A series of dock tow trial experiments were conducted and results from two runs on 13th October 2010 are detailed here. In the first run, which commenced at 1208 GMT (Figure 4(a)), a range of parameters were measured including the vessel speed taken from an onboard GPS system and the output voltage and current which were used to calculate the electrical power generated. A second run which commenced at 1308 GMT (Figure 4(b)) was also analysed win detail and utilised the same logging equipment.

The results, as 1 Hz time series of speed, turbine RPM and electrical output for runs 1208 and 1308 are shown in Figures 4(a) and (b) respectively. Data sets were sampled from Runs 1208 and 1308 for a range of flow speeds over 30 s and 60 s intervals and the mean, maximum, minimum and standard deviation of each data set was determined. These parameters are plotted as X symbols in Figure 5(a) and are compared with the logistic power curve described earlier but with an upper asymptote plotted as O symbols. Whilst it is clear that the observations are in all cases above the corresponding power curve, a couple of riders must be borne in mind. Firstly, the dock trial data were enhanced by propeller wash from the towing tug, although the tug was more than 40 m in front of the device. Secondly, the production device performance will undoubtedly be enhanced by enechelon mooring arrangement and by the detailed CFD design of the duct, shutters and turbine.

The logistics power curve approach thus provides a reasonable estimate of the tidal stream power device’s behaviour and can then be used to derive additional design parameters as shown in Table 2.

Finally, the logistic power curve (Equation (3)) with the parameters in Table 1 and an upper asymptote of 250 kW was applied to the synthesised annual time series of flows at the Hull Roads Humber site derived from Equation (3) the estimate the annual yield in accordance with Equation (4). The result indicates an annual yield of about 1050 MWhr for the prototype device.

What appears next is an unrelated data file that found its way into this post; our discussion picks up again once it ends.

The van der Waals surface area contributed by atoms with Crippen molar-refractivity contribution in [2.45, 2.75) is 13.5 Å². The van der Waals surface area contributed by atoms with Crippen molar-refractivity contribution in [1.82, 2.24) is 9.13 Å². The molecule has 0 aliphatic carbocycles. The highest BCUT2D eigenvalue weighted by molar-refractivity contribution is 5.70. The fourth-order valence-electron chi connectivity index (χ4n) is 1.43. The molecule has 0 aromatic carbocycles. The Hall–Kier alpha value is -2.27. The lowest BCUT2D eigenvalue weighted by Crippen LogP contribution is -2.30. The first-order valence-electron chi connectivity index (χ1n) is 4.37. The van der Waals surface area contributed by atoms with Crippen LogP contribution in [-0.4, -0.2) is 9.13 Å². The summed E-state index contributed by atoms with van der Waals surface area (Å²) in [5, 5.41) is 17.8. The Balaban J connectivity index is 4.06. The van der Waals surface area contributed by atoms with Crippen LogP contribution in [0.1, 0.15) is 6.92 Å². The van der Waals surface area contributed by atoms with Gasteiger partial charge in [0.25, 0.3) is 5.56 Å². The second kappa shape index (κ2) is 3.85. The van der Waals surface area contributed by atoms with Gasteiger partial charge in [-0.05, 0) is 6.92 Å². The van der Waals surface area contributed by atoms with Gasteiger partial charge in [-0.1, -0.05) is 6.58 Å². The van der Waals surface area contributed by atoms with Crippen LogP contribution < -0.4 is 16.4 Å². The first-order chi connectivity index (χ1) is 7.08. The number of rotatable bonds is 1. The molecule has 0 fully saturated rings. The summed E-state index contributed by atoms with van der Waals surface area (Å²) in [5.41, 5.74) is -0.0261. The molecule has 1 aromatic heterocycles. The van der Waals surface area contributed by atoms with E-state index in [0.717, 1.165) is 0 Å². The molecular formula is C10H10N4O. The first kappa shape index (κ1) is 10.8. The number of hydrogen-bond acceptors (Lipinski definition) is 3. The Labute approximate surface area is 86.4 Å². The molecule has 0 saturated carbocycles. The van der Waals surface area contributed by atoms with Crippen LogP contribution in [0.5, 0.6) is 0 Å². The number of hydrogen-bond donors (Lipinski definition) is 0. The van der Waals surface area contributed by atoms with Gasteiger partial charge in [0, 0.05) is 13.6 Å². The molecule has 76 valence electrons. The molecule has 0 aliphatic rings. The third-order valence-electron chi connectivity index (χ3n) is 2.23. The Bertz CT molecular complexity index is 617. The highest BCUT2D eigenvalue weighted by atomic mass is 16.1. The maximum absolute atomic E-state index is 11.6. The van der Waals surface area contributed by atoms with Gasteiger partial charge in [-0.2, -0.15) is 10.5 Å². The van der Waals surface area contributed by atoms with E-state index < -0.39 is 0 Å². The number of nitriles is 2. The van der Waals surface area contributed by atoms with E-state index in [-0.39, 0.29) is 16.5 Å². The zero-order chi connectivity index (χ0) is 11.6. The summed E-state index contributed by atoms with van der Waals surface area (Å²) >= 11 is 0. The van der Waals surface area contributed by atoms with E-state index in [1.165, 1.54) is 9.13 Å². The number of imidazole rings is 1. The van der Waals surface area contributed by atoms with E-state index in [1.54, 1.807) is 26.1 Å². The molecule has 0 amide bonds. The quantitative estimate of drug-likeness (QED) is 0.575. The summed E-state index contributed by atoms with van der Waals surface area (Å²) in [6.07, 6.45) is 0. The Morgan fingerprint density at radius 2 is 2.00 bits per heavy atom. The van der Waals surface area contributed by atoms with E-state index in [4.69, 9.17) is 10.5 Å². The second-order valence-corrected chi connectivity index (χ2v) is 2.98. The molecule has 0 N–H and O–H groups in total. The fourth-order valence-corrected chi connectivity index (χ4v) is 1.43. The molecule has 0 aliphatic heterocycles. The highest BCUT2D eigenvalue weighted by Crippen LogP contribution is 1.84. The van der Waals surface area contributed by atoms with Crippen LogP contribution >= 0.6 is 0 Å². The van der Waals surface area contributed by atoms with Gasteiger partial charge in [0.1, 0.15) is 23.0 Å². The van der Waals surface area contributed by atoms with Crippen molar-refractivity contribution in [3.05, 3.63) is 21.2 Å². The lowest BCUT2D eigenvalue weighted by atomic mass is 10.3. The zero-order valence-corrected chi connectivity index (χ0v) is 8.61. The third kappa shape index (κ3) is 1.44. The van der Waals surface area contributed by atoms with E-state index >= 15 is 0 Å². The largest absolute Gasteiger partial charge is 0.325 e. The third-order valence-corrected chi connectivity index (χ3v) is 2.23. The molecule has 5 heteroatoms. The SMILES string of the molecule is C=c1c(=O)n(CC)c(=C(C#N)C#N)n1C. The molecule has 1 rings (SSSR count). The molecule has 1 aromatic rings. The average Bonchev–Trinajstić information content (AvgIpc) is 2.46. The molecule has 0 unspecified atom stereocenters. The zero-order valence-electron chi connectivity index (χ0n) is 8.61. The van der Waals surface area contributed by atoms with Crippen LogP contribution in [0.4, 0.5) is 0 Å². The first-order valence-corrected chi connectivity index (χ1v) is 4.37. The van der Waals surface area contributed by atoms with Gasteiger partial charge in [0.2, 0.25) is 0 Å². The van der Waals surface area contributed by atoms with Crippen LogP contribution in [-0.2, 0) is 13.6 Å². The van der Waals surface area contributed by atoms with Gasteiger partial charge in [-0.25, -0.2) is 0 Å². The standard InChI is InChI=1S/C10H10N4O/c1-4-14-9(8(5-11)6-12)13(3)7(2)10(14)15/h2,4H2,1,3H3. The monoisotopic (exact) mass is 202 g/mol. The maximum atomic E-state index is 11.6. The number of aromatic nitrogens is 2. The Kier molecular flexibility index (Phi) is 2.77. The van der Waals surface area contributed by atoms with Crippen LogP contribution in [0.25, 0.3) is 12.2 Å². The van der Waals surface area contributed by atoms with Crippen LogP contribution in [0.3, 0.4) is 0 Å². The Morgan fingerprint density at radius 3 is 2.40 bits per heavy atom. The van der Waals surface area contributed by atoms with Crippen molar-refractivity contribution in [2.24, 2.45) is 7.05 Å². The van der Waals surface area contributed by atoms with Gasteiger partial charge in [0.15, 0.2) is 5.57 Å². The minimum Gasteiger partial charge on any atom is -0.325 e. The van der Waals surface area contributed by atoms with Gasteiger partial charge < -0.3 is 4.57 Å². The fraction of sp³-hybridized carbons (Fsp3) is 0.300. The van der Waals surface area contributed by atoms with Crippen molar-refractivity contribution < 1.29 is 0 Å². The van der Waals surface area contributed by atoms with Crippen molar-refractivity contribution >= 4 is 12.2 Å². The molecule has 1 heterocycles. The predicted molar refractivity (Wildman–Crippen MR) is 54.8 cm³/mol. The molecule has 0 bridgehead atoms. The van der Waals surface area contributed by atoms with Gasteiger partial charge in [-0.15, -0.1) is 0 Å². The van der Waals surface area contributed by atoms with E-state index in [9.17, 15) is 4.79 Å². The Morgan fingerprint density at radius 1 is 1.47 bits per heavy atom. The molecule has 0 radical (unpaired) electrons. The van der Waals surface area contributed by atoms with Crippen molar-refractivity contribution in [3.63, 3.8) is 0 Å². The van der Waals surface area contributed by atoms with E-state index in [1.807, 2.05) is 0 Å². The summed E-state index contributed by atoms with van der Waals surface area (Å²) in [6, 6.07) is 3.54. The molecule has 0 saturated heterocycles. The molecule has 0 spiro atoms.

Figure 3. (a) Venturi duct entrance showing protection grid, shutters and turbine; (b) Generating electricity during tow tests at 1 m·s1; (c) General arrangement showing for-aft sections and plan; (d) General arrangement showing 16 blade turbine and shutters.


Figure 4. Time series of flow speed (lower line, broken, m·s1), RPM (middle line, faint) and electrical power (upper line, solid, kW) for (a) Run 1208; (b) Run 1308 with generator excitation at 50%.


Figure 5. (a) Flow speed and power output for various subsamples of Run 1308and the comparison of the observed(X) and theoretical (O) results for power output kW versus the flow speed, m·s1; (b) Data plotted on the “commercial” power curve for the Neptune NP1000.

Table 2. Power characteristics for the Neptune Proteus demonstrator.

5. Conclusions

This paper has reviewed important works on the assessment of national, regional and local or turbine specific tidal stream power resources and device output. It has presented the harmonic method for the determination of long-term tidal stream vector time series. It has then developed the logistic equation to represent device power curves, and parameterised the equation with empirical data.

A case study is then presented in which the annual electrical energy output from the new Neptune Proteus NP1000 device was determined. The flow time series was determined from the application of the harmonic method to an estuarine site in Hull Roads on the Humber using British Admiralty amplitude, period and phase coefficients. The power curve was determined from the logistic equation using new data from dock tow trials of the device. The annual electrical power output was then calculated to be 1050 MWhr from the summation of the application of the power curve to hourly values of the flow.